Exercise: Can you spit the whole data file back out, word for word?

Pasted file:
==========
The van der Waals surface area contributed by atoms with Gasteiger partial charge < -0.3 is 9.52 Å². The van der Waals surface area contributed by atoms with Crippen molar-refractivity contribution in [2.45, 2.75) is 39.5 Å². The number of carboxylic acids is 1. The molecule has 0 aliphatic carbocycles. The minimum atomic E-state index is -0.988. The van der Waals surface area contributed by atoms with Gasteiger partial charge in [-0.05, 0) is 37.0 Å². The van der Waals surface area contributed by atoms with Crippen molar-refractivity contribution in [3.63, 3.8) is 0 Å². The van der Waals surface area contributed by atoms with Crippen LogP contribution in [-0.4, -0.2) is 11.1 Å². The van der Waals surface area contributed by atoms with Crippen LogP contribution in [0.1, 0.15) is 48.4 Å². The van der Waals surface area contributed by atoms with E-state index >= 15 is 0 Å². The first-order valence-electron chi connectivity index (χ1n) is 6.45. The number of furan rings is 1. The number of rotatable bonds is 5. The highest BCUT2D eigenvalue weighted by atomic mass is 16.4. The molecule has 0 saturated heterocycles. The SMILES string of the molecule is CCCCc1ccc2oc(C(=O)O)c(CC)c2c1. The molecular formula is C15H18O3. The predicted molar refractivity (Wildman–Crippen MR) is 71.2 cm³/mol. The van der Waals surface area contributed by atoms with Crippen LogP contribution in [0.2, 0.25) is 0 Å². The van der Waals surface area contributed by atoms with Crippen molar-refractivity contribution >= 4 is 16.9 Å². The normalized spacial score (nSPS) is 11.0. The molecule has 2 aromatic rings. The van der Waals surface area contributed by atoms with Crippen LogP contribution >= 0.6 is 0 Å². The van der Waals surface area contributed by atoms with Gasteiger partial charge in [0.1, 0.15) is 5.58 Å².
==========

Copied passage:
The van der Waals surface area contributed by atoms with Gasteiger partial charge < -0.3 is 9.52 Å². The van der Waals surface area contributed by atoms with Crippen molar-refractivity contribution in [2.45, 2.75) is 39.5 Å². The number of carboxylic acids is 1. The molecule has 0 aliphatic carbocycles. The minimum atomic E-state index is -0.988. The van der Waals surface area contributed by atoms with Gasteiger partial charge in [-0.05, 0) is 37.0 Å². The van der Waals surface area contributed by atoms with Crippen molar-refractivity contribution in [3.63, 3.8) is 0 Å². The van der Waals surface area contributed by atoms with Crippen LogP contribution in [-0.4, -0.2) is 11.1 Å². The van der Waals surface area contributed by atoms with Crippen LogP contribution in [0.1, 0.15) is 48.4 Å². The van der Waals surface area contributed by atoms with E-state index >= 15 is 0 Å². The first-order valence-electron chi connectivity index (χ1n) is 6.45. The number of furan rings is 1. The number of rotatable bonds is 5. The highest BCUT2D eigenvalue weighted by atomic mass is 16.4. The molecule has 0 saturated heterocycles. The SMILES string of the molecule is CCCCc1ccc2oc(C(=O)O)c(CC)c2c1. The molecular formula is C15H18O3. The predicted molar refractivity (Wildman–Crippen MR) is 71.2 cm³/mol. The van der Waals surface area contributed by atoms with Crippen LogP contribution in [0.2, 0.25) is 0 Å². The van der Waals surface area contributed by atoms with Crippen molar-refractivity contribution >= 4 is 16.9 Å². The normalized spacial score (nSPS) is 11.0. The molecule has 2 aromatic rings. The van der Waals surface area contributed by atoms with Crippen LogP contribution >= 0.6 is 0 Å². The van der Waals surface area contributed by atoms with Gasteiger partial charge in [0.1, 0.15) is 5.58 Å².